Let me give you some scientific facts on tea. The information will enable you to appreciate the health benefits of this herb popular in many parts of the world.

There are two popular varieties of this plant Camellia sinensis var assamica and Camellia sinensis var sinensis.

The most well-known chemical constituent of tea is caffeine, which is stimulating in nature. Caffeine in tea is approximately 4 percent in dry weight. Tannin is the other principal constituent of tea.

Caffeine, theobromine, and theophylline are polyphenols belonging to the phenolic group of compounds. These chemical compounds help defend the plant against insects and pests. Theobromine and theophylline are responsible for the bitterness of the tea.

Theanine in green tea plays a role in reducing stress. Oxidized catechins (theaflavins in black tea) are said to reduce cholesterol levels in the blood.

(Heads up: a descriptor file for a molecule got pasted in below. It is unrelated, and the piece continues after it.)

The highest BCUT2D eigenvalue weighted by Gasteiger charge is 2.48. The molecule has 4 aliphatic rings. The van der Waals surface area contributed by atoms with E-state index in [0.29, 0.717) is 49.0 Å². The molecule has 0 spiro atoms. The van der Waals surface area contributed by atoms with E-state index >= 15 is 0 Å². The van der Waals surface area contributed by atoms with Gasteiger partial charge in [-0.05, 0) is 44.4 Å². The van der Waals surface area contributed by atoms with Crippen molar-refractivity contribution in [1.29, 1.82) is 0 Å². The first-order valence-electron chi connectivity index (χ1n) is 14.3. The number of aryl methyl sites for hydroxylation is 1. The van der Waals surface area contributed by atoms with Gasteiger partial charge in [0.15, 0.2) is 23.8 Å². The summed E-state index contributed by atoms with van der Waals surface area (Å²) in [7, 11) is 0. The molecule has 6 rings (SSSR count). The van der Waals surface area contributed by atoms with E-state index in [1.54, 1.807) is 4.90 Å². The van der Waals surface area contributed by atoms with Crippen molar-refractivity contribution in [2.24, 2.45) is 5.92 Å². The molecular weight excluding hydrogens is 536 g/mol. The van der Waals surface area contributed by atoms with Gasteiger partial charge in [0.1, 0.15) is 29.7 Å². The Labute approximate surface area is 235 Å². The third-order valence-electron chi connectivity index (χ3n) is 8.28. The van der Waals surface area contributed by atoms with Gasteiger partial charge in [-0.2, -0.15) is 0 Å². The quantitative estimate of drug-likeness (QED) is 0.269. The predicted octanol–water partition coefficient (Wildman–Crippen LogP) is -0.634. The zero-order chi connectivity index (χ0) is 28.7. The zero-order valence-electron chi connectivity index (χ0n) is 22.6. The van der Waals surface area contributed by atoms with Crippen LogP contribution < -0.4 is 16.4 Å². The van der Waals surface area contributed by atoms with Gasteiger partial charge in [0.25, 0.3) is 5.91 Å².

Tea decreases lipid and carbohydrate absorption, increases lipid metabolism, inhibits de novo metabolic production of fat, and increases carbohydrate utilization. (Grove et al., 2010) Green tea intake is associated with increased weight loss due to diet-induced heat generation attributed to the catechin epigallocatechin gallate. (Shixian et al., 2006)

High caffeine intake was associated with weight loss through heat and fat oxidation and suppressed leptin in women. (Leptin is a molecule that triggers a signal of satiation to the brain).

In summary, tea may not be an immunity booster but has many medicinal properties.

Additional reading:

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